The story of Jonathan Myrick Daniels is a tribute to social justice, to civil rights, and to equality of all people. His commitment to the work of Christ in our world, inspired by the words of the prophet Isaiah and the Virgin Mary, inspired him to live out his faith in radical ways for his time. His radical life of faith-inspired justice led to a tragic death, though in death, he has become a martyr for his faith, and therefore continues to inspire others by his brave witness. I find his story especially touching in light of the recent racial tension caused by the Travyon Martin case verdict, and also considering the recent repeal of the Voter Rights Act, which was enacted by President Johnson just two weeks before Jonathan’s murder.
Jonathan was born in Keene, New Hampshire, in 1939. He was shot and killed by an unemployed highway worker in Hayneville, Alabama, on August 20, 1965. From high school in Keene to graduate school at Harvard, Jonathan wrestled with the meaning of life and death and vocation. Attracted to medicine, the ordained ministry, law and writing, he found himself close to a loss of faith when his search was resolved by a profound conversion on Easter Day 1962 at the Church of the Advent in Boston, Massachusetts. In March 1965, the televised appeal of Martin Luther King, Jr. to come to Selma to secure for all citizens the right to vote drew Jonathan to a time and place where the nation’s racism and the Episcopal Church’s share in that inheritance were exposed.
He returned to seminary and asked leave to work in Selma where he would be sponsored by the Episcopal Society for Cultural and Racial Unity. Conviction of his calling was deepened at Evening Prayer during the singing of the Magnificat: “‘He hath put down the mighty from their seat and hath exalted the humble and meek. He hath filled the hungry with good things.’ I knew that I must go to Selma. The Virgin’s song was to grow more and more dear to me in the weeks ahead.”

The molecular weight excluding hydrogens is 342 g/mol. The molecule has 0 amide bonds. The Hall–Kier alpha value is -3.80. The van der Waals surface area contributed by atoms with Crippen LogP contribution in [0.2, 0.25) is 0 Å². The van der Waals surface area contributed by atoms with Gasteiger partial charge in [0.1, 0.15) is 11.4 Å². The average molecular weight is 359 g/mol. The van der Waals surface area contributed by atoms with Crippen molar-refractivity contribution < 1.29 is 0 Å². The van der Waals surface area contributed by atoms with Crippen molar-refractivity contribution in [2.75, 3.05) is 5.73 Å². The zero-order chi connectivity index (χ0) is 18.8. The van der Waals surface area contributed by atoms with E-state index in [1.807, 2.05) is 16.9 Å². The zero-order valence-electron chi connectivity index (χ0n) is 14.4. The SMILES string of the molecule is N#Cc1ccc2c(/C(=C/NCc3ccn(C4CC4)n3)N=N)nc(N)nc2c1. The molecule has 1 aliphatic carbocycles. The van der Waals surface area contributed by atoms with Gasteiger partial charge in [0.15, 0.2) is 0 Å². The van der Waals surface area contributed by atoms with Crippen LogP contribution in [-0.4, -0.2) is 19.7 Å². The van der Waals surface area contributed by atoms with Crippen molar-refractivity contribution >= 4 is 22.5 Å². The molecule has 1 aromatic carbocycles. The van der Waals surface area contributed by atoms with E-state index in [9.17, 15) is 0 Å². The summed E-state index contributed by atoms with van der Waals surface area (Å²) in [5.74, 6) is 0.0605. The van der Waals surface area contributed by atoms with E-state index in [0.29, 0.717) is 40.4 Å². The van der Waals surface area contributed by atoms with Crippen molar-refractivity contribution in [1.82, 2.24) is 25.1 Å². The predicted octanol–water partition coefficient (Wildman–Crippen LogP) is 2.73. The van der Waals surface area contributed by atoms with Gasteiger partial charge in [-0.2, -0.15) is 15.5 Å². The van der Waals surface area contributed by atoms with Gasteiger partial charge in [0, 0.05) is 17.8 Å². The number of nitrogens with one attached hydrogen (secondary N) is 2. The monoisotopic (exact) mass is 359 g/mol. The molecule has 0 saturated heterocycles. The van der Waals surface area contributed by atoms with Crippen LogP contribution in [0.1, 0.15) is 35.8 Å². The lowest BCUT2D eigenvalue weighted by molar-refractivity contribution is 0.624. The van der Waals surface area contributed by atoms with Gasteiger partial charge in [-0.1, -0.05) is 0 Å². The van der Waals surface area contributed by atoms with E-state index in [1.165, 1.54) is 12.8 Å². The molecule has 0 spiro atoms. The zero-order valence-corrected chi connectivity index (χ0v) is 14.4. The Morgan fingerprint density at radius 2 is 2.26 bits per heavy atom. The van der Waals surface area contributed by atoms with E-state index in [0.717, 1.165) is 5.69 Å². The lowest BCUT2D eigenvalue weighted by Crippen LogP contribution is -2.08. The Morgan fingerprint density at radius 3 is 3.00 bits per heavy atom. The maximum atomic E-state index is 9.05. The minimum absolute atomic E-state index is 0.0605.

Jailed on August 14 for joining a picket line, Jonathan and his companions were unexpectedly released on August 20. Aware that they were in danger, four of them walked to a small store. As sixteen-year-old Ruby Sales reached the top step of the entrance, a man with a gun appeared, cursing her. Jonathan pulled her to one side to shield her from the unexpected threats. As a result, he was killed by a blast from the 12-gauge gun.
The letters and papers Jonathan left bear eloquent witness to the profound effect Selma had upon him. He writes,
The doctrine of the creeds, the enacted faith of the sacraments, were the essential preconditions of the experience itself. The faith with which I went to Selma has not changed: it has grown … I began to know in my bones and sinews that I had been truly baptized into the Lord’s death and resurrection … with them, the black men and white men, with all life, in him whose Name is above all the names that the races and the nations shout … We are indelibly and unspeakably one.
O God of justice and compassion, you put down the proud and mighty from their place, and lift up the poor and the afflicted: We give you thanks for your faithful witness Jonathan Myrick Daniels, who, in the midst of injustice and violence, risked and gave his life for another; and we pray that we, following his example, may make no peace with oppression; through Jesus Christ the just one, who lives and reigns with you and the Holy Spirit, one God, for ever and ever. Amen.
–The below video provides more information about Jonathan Myrick Daniels’ life, and about his work for social justice in the segregated South:
Here Am I, Send Me: The Story of Jonathan Daniels from Episcopal Marketplace on Vimeo.
–Information in this post was excerpted from Holy Women, Holy Men: Celebrating the Saints, copyright 2010 by the Church Pension Fund.